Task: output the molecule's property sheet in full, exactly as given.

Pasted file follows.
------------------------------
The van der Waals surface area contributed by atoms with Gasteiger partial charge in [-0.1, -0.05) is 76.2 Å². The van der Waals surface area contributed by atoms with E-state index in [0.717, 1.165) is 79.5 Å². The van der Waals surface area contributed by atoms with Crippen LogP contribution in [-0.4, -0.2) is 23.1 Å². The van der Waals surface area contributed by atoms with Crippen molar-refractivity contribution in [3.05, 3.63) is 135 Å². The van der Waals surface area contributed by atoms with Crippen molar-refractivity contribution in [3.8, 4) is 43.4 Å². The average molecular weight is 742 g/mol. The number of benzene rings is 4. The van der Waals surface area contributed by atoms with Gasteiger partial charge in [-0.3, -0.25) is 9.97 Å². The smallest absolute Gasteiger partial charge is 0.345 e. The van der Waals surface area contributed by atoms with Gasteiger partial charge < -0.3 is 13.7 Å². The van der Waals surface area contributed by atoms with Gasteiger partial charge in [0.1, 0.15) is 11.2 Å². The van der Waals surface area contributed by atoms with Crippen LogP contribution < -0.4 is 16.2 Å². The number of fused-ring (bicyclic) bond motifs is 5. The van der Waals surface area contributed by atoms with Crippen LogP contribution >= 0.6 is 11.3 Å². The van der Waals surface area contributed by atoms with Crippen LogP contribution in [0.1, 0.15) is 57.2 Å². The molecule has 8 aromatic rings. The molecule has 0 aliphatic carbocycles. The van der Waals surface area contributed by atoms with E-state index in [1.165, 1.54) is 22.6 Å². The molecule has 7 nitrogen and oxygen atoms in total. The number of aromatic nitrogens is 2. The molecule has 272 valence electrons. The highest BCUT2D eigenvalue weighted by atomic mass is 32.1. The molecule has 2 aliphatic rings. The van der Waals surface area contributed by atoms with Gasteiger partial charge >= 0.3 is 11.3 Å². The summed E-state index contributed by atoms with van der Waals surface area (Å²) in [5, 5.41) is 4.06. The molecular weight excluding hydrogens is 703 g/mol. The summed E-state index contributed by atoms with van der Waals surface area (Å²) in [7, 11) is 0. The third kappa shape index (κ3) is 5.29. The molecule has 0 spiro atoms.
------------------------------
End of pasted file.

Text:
The van der Waals surface area contributed by atoms with Gasteiger partial charge in [-0.1, -0.05) is 76.2 Å². The van der Waals surface area contributed by atoms with E-state index in [0.717, 1.165) is 79.5 Å². The van der Waals surface area contributed by atoms with Crippen LogP contribution in [-0.4, -0.2) is 23.1 Å². The van der Waals surface area contributed by atoms with Crippen molar-refractivity contribution in [3.05, 3.63) is 135 Å². The van der Waals surface area contributed by atoms with Crippen molar-refractivity contribution in [3.8, 4) is 43.4 Å². The average molecular weight is 742 g/mol. The number of benzene rings is 4. The van der Waals surface area contributed by atoms with Gasteiger partial charge in [-0.3, -0.25) is 9.97 Å². The smallest absolute Gasteiger partial charge is 0.345 e. The van der Waals surface area contributed by atoms with Gasteiger partial charge < -0.3 is 13.7 Å². The van der Waals surface area contributed by atoms with Gasteiger partial charge in [0.1, 0.15) is 11.2 Å². The van der Waals surface area contributed by atoms with Crippen LogP contribution < -0.4 is 16.2 Å². The number of fused-ring (bicyclic) bond motifs is 5. The van der Waals surface area contributed by atoms with Crippen LogP contribution >= 0.6 is 11.3 Å². The van der Waals surface area contributed by atoms with Crippen LogP contribution in [0.1, 0.15) is 57.2 Å². The molecule has 8 aromatic rings. The molecule has 0 aliphatic carbocycles. The van der Waals surface area contributed by atoms with E-state index in [1.165, 1.54) is 22.6 Å². The molecule has 7 nitrogen and oxygen atoms in total. The number of aromatic nitrogens is 2. The molecule has 272 valence electrons. The highest BCUT2D eigenvalue weighted by atomic mass is 32.1. The molecule has 2 aliphatic rings. The van der Waals surface area contributed by atoms with Gasteiger partial charge >= 0.3 is 11.3 Å². The summed E-state index contributed by atoms with van der Waals surface area (Å²) in [5, 5.41) is 4.06. The molecular weight excluding hydrogens is 703 g/mol. The summed E-state index contributed by atoms with van der Waals surface area (Å²) in [7, 11) is 0. The third kappa shape index (κ3) is 5.29. The molecule has 0 spiro atoms.